July/August, 1997 Volume XII Number 7 - IN THE NATION

AFLM focuses on chemical abortion

Portland, OR -- There was something a little different about the anti-abortion protest on May 1 in Portland.
Advocates for Life Ministries (AFLM), joined by several other groups and individuals, did not target an abortion clinic or any bastion of pro-abortion supporters -- or even the general public. AFLM targeted the Church with its anti-abortion message. AFLM targeted the National Day of Prayer event in their home town.
"We've been going to the clinics and speaking out in public," said Paul deParrie, one of the organizers. "But we've neglected to confront the abortions in the Church committed with chemicals and IUDs."
About a dozen people joined AFLM at the Pioneer Courthouse Square in downtown Portland to pass out literature calling for Church-wide repentance for killing their own children.
"A lot of people don't know that their birth control is aborting their babies," said deParrie. "But we still have to repent of it even if it was unintentional sin."
Christian women are estimated to be just as likely as non-Christian women to be using abortifacient birth control methods. Bo Kuhar of Pharmacists for Life estimates that between nine and 14 million babies are aborted yearly in the U.S. by pills and IUDs.
Two weeks after the National Day of Prayer, on May 17, AFLM and activists from Rock for Life distributed the same literature to participants in the March for Jesus. On May 24, pro-life activists also leafleted at the regional gathering of more than 60,000 Promise Keepers in Seattle, Washington.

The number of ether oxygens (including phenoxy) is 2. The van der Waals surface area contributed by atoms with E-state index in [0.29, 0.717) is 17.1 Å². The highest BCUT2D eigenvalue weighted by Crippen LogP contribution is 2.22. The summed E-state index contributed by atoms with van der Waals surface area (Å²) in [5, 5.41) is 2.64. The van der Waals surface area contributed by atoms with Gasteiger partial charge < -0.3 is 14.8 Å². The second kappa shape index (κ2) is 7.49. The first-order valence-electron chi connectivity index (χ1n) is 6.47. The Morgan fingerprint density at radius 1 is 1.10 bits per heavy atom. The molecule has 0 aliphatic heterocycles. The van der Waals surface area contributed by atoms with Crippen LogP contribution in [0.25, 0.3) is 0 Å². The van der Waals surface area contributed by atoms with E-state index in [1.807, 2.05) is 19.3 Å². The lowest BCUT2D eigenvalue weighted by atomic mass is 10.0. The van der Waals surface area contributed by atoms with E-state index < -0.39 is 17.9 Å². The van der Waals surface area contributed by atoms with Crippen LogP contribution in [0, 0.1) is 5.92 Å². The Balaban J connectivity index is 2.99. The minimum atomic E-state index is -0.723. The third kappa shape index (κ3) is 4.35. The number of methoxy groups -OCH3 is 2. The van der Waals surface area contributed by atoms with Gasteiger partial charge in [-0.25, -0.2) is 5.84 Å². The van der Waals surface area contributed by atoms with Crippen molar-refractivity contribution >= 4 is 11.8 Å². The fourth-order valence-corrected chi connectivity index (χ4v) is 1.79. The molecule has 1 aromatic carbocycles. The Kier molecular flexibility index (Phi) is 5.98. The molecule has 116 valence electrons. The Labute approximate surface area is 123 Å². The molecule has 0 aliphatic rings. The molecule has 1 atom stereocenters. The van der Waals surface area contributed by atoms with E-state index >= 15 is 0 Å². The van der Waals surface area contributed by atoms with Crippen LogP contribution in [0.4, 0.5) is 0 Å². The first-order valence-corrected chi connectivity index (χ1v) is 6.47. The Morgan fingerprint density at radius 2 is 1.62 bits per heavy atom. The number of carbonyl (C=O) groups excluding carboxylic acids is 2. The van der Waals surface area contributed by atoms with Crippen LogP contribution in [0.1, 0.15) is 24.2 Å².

Between AFLM and Rock for Life (RFL), about 5,000 pieces of literature were distributed.
"The response was great," said Bryan Kemper of RFL about the Promise Keeper event. "One father of six -- whose wife was just starting on the Pill -- repented on the spot!"
"I talked to a pharmacist who already refuses to fill IUD prescriptions," added deParrie. "He told me he didn't want to fill prescriptions of any kind which killed babies.
AFLM is planning to distribute at least 150,000 birth control fliers at the national Promise Keepers which is supposed to draw a million men to Washington, D.C. in October of this year.
"This is all part of an additional emphasis for AFLM," said deParrie. "This is in addition to our other activism. We hope that this information will spark the beginnings of repentance within the Church for our own bloodguilt."
American Coalition of Life Activists (ACLA) has also decided to devote about half of their activism to the issue of abortifacient birth control within the church and has urged coalition affilliates to demonstrate and distribute literature at Christian events.

National Day of Prayer takes low road

Formerly known for its intent to call God's people to repentance, the National Day of Prayer has taken an apparent downturn. Some Christians were appalled to hear the prayer opened with an official proclamation from President Bill Clinton touting the benefits of prayer for the nation.
"It was so hypocritcal," said Paul deParrie, who was at the event in Portland, Oregon. "Someone at the top of this organization must have actually asked the White House for some words from the adulterer-in-chief, sodomy promoter, and abortion promoter to open this event. There's something really wrong here."
In addition to the presidential proclamation, in Portland, Mayor Vera Katz followed the presidential decree with urgings for all people on "different spiritual journeys -- Christian, Jewish, Moslem, and Buddhist" to join in prayer.
"I don't think a holy God could be sharing the platform with Buddha and Mohammed," said deParrie.

Copyright © 1997 AFLM